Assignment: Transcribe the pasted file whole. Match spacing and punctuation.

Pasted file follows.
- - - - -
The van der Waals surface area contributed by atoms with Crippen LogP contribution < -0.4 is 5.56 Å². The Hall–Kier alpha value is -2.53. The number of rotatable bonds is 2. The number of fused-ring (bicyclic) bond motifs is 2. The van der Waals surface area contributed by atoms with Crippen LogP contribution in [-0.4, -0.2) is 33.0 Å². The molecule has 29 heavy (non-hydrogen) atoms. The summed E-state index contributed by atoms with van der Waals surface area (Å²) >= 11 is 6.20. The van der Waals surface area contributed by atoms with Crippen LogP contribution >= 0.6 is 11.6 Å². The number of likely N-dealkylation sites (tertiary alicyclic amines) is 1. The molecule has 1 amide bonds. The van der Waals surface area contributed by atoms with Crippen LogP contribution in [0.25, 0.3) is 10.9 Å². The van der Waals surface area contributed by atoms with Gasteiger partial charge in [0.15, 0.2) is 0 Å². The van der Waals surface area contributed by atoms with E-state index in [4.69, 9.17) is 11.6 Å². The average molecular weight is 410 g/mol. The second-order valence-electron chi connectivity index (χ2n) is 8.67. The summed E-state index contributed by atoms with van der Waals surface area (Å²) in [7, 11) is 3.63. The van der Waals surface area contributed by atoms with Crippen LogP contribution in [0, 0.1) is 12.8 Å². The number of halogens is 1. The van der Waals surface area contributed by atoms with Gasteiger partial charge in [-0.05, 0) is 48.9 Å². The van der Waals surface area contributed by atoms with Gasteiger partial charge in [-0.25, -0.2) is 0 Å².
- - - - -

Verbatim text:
The van der Waals surface area contributed by atoms with Crippen LogP contribution < -0.4 is 5.56 Å². The Hall–Kier alpha value is -2.53. The number of rotatable bonds is 2. The number of fused-ring (bicyclic) bond motifs is 2. The van der Waals surface area contributed by atoms with Crippen LogP contribution in [-0.4, -0.2) is 33.0 Å². The molecule has 29 heavy (non-hydrogen) atoms. The summed E-state index contributed by atoms with van der Waals surface area (Å²) >= 11 is 6.20. The van der Waals surface area contributed by atoms with Crippen LogP contribution >= 0.6 is 11.6 Å². The number of likely N-dealkylation sites (tertiary alicyclic amines) is 1. The molecule has 1 amide bonds. The van der Waals surface area contributed by atoms with Crippen LogP contribution in [0.25, 0.3) is 10.9 Å². The van der Waals surface area contributed by atoms with Gasteiger partial charge in [0.15, 0.2) is 0 Å². The van der Waals surface area contributed by atoms with E-state index in [4.69, 9.17) is 11.6 Å². The average molecular weight is 410 g/mol. The second-order valence-electron chi connectivity index (χ2n) is 8.67. The summed E-state index contributed by atoms with van der Waals surface area (Å²) in [7, 11) is 3.63. The van der Waals surface area contributed by atoms with Crippen LogP contribution in [0, 0.1) is 12.8 Å². The number of halogens is 1. The van der Waals surface area contributed by atoms with Gasteiger partial charge in [-0.05, 0) is 48.9 Å². The van der Waals surface area contributed by atoms with Gasteiger partial charge in [-0.25, -0.2) is 0 Å².